Son Tra was formerly referred to as Monkey Mountain, a name that was popular with Americans during the war. Indeed, Son Tra has long been of strategic importance as the entrance to one of Vietnam’s biggest ports and cities. For this reason, parts of the peninsula are still tightly controlled by the military and off-limits to visitors. I’ve marked such places on my map.
The Coastal Loop:
• Blue line | 30km [MAP]
As the Coastal Loop is the longest section of the Son Tra Peninsula motorbike guide, I’ve divided it into two: South and North. Click below to read more:
Coastal Loop (South): [MAP]
Description & Places of Interest: I’ve written this description of the Coastal Loop going anti-clockwise, starting from the intersection of Le Duc Tho Street and QL14B. This is an excellent coastal route which circumnavigates the entire peninsula (with the exception of the Banyan Extension, see below). The Coastal Loop is easily completed in a day (it’s only 30km) and there are lots of swimming opportunities and things to see. As a general rule, the coast road in the south of the loop is wide, smooth, and in very good condition; but in the north it’s narrow, a bit bumpy here and there, but paved and very manageable. The south coast has some development, but the north coast is almost completely deserted.
As Le Duc Tho Street heads east it meets Hoang Sa Street at the northern tip of Danang Beach. Here, the city’s high-rise hotels fade away, leaving only a collection of private villas, mini-hotels, seafood shacks, and old fishing homes. A small but picturesque fishing fleet clusters in the shallows, sheltering in the lee of the peninsula. Dozens of woven coracles and wooden sampans ride the gentle surf, with Danang’s increasingly modern skyline behind.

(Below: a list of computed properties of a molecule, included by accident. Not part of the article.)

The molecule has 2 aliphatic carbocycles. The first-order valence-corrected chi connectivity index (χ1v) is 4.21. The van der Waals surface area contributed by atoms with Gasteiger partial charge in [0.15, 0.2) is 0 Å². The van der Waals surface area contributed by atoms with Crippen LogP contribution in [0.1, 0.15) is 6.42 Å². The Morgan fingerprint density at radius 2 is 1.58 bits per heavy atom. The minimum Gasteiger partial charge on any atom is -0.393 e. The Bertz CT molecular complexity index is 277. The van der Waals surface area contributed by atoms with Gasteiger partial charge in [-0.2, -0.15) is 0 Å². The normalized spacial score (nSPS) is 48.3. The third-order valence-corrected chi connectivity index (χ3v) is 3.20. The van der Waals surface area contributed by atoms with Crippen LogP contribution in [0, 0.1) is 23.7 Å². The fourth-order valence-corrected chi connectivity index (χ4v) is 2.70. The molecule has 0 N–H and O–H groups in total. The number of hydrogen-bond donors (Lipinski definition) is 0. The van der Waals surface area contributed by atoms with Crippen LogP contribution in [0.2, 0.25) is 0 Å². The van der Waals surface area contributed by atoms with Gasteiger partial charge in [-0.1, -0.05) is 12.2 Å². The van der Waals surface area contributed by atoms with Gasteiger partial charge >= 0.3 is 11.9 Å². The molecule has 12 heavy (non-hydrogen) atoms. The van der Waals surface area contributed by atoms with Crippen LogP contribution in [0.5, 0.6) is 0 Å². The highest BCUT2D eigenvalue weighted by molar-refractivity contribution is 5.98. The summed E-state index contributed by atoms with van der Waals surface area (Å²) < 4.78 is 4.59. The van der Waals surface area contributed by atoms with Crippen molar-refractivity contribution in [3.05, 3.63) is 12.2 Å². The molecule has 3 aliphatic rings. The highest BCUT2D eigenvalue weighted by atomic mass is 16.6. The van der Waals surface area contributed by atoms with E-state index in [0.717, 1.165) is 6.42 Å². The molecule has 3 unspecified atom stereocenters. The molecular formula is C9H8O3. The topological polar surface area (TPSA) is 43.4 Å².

Hoang Sa Street is the name of the coastal road stretching all the way around the southern coast of the Son Tra Peninsula. At first, the road turns east, curling around a rocky bluff past a lake and a marina. After just a couple of minutes, the road twists inland, skirting an attractive casuarina-backed beach. It looks enticing, but the beach is currently off-limits: it looks as though it’s awaiting resort development.
On the inland side of the road, a steep lane leads up to the Dong Kinh Museum. With a fascinating and striking gallery of ancient and traditional art and architecture dating back thousands of years, all displayed in an attractive garden setting, it’s worth stopping by this privately-owned museum for a visit if you have the time.
Just beyond the museum, you’ll see the gigantic white head of Phật Bà Quan Âm (the Lady of Compassion) peaking above the trees. A colossal sculpture, the Lady of Compassion is a Buddhist Bodhisattva (like a saint or deity) and her statue is the focal point of the enormous Chùa Linh Ứng temple complex on the hills overlooking Danang Bay. Accessed via a wide and steep concrete road, the views are superb and the temple complex – dotted with fine sculptures, bronze incense burners, pretty antechambers, a tall, terraced tower, and lavishly decorated pagodas with courtyards filled with bonsai trees – is a compelling place to wander around for an hour or so. Note that you must take your shoes off to enter any of the structures, and if you’re wearing shorts or a sleeveless T-shirt, you will need to cover yourself with the robes provided at the temple entrances. It’s a very popular and busy attraction, but it’s still a very worthwhile place to visit. Entrance is free. Some refreshments are sold inside the complex.